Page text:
Out of these practices, we could group companies according to the level of practices adopted along the three main processes under investigation (performed based on the considerations of Table 2 without considering practices implemented by all companies), as shown in Figure 1. We defined the level of adoption as high if the case mentioned high in all of the practices or at maximum medium, if medium is at the highest level; we defined the level of adoption is low of the case mentioned low in all the practices or at maximum medium, if medium is the lowest level. For realising this classification, we did not consider the practices adopted in all the cases.
By analysing the level of adoption of the practices, we were able to answer RQ1 through the identification of the three main approaches, which can be spotted in Figure 1.
Fully sustainable (grey balls in Figure 1): cases where all the identified practices are implemented in almost all the projects (cases 1 and 2) and along all the processes. For these companies, sustainability is also a competitive priority pursued with a strategic orientation: thereby, sustainability is a core element of all of the projects.
Partially sustainable (white balls in Figure 1): cases 3–6, where the identified practices are implemented in some of the projects especially for design and purchasing; for governance, just a few practices were identified. Despite sustainability is a competitive priority pursued through a strategic orientation towards sustainability, it is not yet a diffused mind-set and it is considered just in a few projects, where it is required by either the features of the project or by the specific customer.
Not sustainable (dashed balls in Figure 1): cases where the identified practices are used in a limited number of projects or almost never used (cases 7–9). These companies are implementing just those practices that are either mandatory by law or in a win-win situation with efficiency and cost reduction approaches. This behaviour is consistent with the strategic orientation of the company, given that sustainability is definitely not perceived as a competitive priority but rather as a cost.
Based on these considerations, we could propose the following research proposition (RP):
RP1: In the construction industry, three sustainability approaches could be identified, namely fully sustainable, partially sustainable, and not sustainable.
RP1a: A fully sustainable approach implies a strategic orientation towards sustainability and an implementation of this strategy through the execution of design, purchasing, and governance practices in every construction project.
RP1b: A partially sustainable approach implies a strategic orientation towards sustainability, although the implementation of this strategy through the execution of design, purchasing, and governance practices is limited to a selected number of projects.
RP1c: A not sustainable approach does not imply a strategic orientation towards sustainability; just either mandatory practices or cost-oriented practices are implemented.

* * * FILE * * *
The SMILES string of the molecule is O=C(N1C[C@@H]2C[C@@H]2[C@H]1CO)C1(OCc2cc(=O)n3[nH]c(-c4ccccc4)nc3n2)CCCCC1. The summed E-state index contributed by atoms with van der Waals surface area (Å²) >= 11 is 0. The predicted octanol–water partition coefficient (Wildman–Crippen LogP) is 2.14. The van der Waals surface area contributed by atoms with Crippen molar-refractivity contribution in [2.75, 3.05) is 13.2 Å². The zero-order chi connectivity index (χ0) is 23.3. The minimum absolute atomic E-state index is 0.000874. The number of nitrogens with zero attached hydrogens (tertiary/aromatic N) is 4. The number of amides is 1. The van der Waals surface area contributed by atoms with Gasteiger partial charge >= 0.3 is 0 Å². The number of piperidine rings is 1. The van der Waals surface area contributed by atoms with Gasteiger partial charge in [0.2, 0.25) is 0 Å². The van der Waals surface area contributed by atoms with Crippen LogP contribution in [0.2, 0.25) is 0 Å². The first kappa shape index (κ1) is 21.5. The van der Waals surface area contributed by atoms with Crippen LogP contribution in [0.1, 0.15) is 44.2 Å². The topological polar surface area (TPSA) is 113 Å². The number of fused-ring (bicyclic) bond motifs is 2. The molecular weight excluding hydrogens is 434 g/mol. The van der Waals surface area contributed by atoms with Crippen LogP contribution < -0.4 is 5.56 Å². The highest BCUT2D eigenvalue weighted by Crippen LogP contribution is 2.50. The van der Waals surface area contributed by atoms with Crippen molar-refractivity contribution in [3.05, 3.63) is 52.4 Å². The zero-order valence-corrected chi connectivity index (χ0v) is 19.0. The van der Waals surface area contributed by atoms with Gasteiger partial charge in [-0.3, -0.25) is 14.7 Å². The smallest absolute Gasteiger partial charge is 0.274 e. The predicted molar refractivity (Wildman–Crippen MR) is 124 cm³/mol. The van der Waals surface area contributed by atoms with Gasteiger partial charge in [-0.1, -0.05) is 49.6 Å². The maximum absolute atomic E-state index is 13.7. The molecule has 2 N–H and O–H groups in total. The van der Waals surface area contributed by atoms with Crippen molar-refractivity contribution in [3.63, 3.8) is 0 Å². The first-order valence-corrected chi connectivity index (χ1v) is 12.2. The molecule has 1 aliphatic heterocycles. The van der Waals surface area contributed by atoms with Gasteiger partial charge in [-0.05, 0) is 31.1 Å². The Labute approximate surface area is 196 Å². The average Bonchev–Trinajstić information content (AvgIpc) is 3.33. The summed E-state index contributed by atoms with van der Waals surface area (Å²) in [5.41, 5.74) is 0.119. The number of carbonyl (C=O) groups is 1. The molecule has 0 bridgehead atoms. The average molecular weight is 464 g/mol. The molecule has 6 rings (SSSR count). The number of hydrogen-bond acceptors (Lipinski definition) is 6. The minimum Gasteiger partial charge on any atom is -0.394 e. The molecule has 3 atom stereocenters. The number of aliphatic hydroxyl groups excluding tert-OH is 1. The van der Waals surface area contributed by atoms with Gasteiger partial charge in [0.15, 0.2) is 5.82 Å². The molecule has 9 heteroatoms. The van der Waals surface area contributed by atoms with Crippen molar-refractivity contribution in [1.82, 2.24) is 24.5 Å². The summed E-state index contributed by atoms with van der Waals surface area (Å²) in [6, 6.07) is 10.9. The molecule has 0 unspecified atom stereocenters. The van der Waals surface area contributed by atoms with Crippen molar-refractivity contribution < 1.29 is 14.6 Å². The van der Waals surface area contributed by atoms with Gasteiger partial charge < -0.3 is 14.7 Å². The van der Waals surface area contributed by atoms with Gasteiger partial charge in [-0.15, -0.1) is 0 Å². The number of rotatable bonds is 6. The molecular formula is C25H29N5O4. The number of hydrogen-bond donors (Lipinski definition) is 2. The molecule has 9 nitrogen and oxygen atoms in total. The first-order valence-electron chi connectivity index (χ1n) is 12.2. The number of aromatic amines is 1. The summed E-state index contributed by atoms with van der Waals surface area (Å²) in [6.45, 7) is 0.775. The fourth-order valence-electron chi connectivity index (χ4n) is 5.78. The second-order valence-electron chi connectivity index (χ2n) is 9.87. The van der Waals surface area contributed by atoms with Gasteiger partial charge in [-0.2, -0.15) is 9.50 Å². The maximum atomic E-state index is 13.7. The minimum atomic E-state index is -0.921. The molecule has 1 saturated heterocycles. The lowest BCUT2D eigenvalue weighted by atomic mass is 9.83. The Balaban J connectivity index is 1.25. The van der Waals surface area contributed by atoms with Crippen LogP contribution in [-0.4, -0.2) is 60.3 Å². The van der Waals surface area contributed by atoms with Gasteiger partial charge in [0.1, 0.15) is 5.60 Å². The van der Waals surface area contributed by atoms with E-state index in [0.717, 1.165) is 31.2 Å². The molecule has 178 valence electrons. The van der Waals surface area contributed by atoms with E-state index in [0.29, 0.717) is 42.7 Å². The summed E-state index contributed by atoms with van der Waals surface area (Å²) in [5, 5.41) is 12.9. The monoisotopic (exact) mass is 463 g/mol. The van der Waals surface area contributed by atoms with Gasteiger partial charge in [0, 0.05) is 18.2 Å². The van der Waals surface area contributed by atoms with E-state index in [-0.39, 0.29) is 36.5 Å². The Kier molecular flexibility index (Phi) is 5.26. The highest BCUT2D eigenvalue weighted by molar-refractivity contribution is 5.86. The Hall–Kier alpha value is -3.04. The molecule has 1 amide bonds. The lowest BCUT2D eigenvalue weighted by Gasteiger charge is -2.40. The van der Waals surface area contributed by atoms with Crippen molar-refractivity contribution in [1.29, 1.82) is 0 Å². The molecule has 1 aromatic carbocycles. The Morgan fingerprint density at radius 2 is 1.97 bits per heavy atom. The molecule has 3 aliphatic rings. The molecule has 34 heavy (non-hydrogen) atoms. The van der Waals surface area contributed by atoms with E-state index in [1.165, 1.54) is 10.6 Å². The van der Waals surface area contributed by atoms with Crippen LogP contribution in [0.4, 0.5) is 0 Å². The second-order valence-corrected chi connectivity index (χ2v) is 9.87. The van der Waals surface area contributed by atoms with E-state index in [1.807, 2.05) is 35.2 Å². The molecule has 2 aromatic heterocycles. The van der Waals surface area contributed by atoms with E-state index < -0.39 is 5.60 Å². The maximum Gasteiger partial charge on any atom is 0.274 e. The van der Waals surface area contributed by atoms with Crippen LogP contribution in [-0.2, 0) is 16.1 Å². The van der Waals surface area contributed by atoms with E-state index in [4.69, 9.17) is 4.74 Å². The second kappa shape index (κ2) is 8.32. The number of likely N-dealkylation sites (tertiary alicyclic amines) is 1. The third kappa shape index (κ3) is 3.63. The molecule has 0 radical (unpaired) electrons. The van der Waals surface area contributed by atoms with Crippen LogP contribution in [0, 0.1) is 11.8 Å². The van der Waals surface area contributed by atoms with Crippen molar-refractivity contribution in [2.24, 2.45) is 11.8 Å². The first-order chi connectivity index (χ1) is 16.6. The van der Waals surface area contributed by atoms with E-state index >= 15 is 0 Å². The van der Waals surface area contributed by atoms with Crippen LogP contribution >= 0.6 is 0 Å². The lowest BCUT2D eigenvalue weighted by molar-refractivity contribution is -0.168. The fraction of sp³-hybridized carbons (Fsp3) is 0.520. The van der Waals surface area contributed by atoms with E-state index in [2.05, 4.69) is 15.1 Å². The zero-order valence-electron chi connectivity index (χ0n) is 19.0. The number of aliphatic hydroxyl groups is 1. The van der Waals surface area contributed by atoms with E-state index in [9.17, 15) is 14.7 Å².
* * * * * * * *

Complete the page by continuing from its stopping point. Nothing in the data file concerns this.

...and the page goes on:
4.2. Contingencies Affecting the Sustainable Approach (RQ2)

For answering RQ2, we try to raise the main contingent variables that could affect the adoption of a sustainability approach in spite of another. Table 4 reports the cross-case analysis about the contingent variables reported in literature review section. In terms of level of control, we considered two levels of analysis: “In” when the process is controlled internally, whereas “Out” when the process is outsourced to third parties. In terms of collaboration, we considered three different levels: no collaboration (if the process is performed alone without any collaboration with third parties or at maximum with a monitoring of the performance of the suppliers), information sharing (if exchange of transactional information through traditional systems or through ICT tools is in place), and full collaboration (if information sharing and integration of the processes and teams are in place). Finally, ICT adoption reports the ICT system mentioned by the company, the level of sustainability practice is defined based on data reported in previous Table 3 and, finally, firm size is defined based on the company dimension reported in Table 2.

4.2.1. Company Size and Practice Adoption: No Direct Impact Is Identified (RQ2)

On the basis of the suggestions available in literature (e.g., [54,59,73]), we checked whether the three approaches are implemented in a different way depending on the size of the company. Actually, groups are quite heterogeneous in size, since large companies are included in all of the three sustainability approaches, as well as small companies. If we focused on the evidence of our cases, we could not conclude that the company’s size is actually relevant in discriminating between the different sustainability behaviours of the construction companies. This conclusion is quite consistent with the current debate in the literature about the role of size to discriminate among different sustainability approaches [4,63]. As a matter of fact, either the availability of financial resources for large companies or the higher level of flexibility for small companies can drive comparable approaches towards sustainability. This result is particularly relevant for the Italian context, where cases were performed: as mentioned in the research methodology section; in Italy 95% of construction companies have less than five employees. Nonetheless, in spite of this contingent situation, our results suggest that size is not a barrier to the implementation of sustainability practices in the construction industry in Italy. According to this result, the following RP can be formulated:
RP2: In the construction industry, size of the companies does not discriminate among sustainability approaches.

4.2.2. ICT and Practice Adoption: No Direct Impact Is Identified (RQ2)